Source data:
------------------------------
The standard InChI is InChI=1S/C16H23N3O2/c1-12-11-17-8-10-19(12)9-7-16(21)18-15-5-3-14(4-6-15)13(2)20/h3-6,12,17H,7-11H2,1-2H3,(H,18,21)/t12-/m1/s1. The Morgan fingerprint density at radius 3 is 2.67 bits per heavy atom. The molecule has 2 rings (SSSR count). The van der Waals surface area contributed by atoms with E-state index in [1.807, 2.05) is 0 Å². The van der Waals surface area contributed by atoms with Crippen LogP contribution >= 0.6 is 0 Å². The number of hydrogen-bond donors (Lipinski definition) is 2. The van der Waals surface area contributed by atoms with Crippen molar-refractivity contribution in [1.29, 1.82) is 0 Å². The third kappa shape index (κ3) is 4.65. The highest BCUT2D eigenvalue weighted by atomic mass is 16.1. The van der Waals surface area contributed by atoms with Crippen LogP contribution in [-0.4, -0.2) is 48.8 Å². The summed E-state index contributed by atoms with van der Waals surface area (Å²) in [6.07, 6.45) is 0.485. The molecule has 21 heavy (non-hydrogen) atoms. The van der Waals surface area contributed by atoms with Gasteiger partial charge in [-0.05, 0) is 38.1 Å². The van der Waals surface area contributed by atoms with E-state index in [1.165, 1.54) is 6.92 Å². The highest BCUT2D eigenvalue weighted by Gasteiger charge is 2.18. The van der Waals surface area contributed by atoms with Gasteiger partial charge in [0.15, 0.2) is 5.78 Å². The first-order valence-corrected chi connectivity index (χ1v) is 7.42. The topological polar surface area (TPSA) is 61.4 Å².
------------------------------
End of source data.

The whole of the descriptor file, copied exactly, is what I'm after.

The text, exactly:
The standard InChI is InChI=1S/C16H23N3O2/c1-12-11-17-8-10-19(12)9-7-16(21)18-15-5-3-14(4-6-15)13(2)20/h3-6,12,17H,7-11H2,1-2H3,(H,18,21)/t12-/m1/s1. The Morgan fingerprint density at radius 3 is 2.67 bits per heavy atom. The molecule has 2 rings (SSSR count). The van der Waals surface area contributed by atoms with E-state index in [1.807, 2.05) is 0 Å². The van der Waals surface area contributed by atoms with Crippen LogP contribution >= 0.6 is 0 Å². The number of hydrogen-bond donors (Lipinski definition) is 2. The van der Waals surface area contributed by atoms with Crippen molar-refractivity contribution in [1.29, 1.82) is 0 Å². The third kappa shape index (κ3) is 4.65. The highest BCUT2D eigenvalue weighted by atomic mass is 16.1. The van der Waals surface area contributed by atoms with Crippen LogP contribution in [-0.4, -0.2) is 48.8 Å². The summed E-state index contributed by atoms with van der Waals surface area (Å²) in [6.07, 6.45) is 0.485. The molecule has 21 heavy (non-hydrogen) atoms. The van der Waals surface area contributed by atoms with Gasteiger partial charge in [-0.05, 0) is 38.1 Å². The van der Waals surface area contributed by atoms with E-state index in [1.165, 1.54) is 6.92 Å². The highest BCUT2D eigenvalue weighted by Gasteiger charge is 2.18. The van der Waals surface area contributed by atoms with Gasteiger partial charge in [0.15, 0.2) is 5.78 Å². The first-order valence-corrected chi connectivity index (χ1v) is 7.42. The topological polar surface area (TPSA) is 61.4 Å².